MANASSAS, Va. (AP) — An Army staff sergeant charged with shooting and killing a newly sworn Virginia police officer is mentally impaired as a result of his two tours in Iraq, his defense lawyer said Tuesday.
In this February 2016 photo provided by the Prince William County, Va. Police shows Ronald Hamilton, who is being held without bond in the Prince William County Adult Detention Center on charges that include murder of a law enforcement officer. A judge weighs a defense request for a gag order on lawyers in the capital murder case against a soldier charged with killing a police officer on her first shift. (Prince William County Police via AP)
Ronald Hamilton, 32, of Woodbridge, is charged with capital murder for the Feb. 27 shooting death of Prince William County police officer Ashley Guindon, who was working her first shift after being sworn in.
At a pretrial hearing in Prince William General District Court, Hamilton’s lawyer, Ed Ungvarsky, said he expects Hamilton’s state of mind to be a major issue going forward, though he did not commit to pursuing an insanity defense.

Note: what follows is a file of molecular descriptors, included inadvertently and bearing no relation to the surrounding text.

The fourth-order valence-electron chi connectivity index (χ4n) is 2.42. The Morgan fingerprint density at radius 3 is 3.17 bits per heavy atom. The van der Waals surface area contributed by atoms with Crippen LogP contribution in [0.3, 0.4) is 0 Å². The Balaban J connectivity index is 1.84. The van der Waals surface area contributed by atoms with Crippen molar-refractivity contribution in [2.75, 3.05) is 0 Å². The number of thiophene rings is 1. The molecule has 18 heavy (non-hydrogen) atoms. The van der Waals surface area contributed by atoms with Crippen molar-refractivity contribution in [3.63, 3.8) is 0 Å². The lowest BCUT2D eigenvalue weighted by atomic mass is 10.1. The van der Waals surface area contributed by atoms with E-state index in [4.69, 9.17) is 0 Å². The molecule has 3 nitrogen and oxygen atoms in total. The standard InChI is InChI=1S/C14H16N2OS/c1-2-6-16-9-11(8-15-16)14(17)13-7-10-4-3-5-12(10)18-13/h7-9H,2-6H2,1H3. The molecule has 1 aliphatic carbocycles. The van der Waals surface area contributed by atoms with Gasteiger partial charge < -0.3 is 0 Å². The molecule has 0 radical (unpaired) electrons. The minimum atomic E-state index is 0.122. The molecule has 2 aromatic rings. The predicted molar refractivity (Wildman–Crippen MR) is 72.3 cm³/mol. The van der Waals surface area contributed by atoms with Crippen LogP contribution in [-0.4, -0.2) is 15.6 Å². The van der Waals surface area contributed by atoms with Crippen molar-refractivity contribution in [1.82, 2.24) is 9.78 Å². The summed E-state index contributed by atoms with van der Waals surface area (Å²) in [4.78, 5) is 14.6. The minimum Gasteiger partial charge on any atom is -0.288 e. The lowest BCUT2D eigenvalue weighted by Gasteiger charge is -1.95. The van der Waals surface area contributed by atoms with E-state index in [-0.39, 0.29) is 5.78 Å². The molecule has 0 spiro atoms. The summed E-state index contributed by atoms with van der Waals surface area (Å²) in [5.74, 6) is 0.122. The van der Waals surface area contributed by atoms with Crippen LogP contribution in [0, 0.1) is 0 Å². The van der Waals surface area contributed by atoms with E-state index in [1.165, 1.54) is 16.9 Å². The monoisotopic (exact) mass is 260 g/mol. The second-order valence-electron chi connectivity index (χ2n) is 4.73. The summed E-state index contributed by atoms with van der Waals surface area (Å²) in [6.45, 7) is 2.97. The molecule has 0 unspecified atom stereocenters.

“After serving two tours in Iraq, Sgt. Hamilton presents as a psychologically damaged and mentally impaired person,” Ungvarsky told Judge Robert Coleman.
Prosecutors say Hamilton shot Guindon and two other police officers who responded when Hamilton’s wife called 911 for help. Crystal Hamilton was found shot dead in her home. The two other officers who were shot, Jesse Hempen and David McKeown, survived.
Court records indicate that Hamilton confessed to the shootings.
Neither Ungvarsky nor Prince William County Commonwealth’s Attorney Paul Ebert would comment on Hamilton’s mental health after Tuesday’s hearing. Ethical guidelines bar attorneys from discussing potential evidence in the case outside of court.
Ungvarsky’s comment came as he argued multiple pretrial motions, including a request for a gag order on all the lawyers in the case, and a request that would bar prosecutors from using a search warrant to obtain Hamilton’s personal records, such as health records and phone records. Ungvarsky said prosecutors should instead be required to seek such records through a subpoena, a process that would allow defense lawyers to object to anything they deemed improper.
Coleman rejected all of Ungvarsky’s requests, saying he lacked authority as a district judge with limited jurisdiction to grant them. A preliminary hearing is scheduled for next month, and if a judge finds probable cause, the case will be sent to a grand jury for an indictment and then to Circuit Court for a trial. If convicted, Hamilton could get the death penalty.
Hamilton said very little during the hourlong hearing. He was handcuffed and shackled throughout, and surrounded by four armed deputies.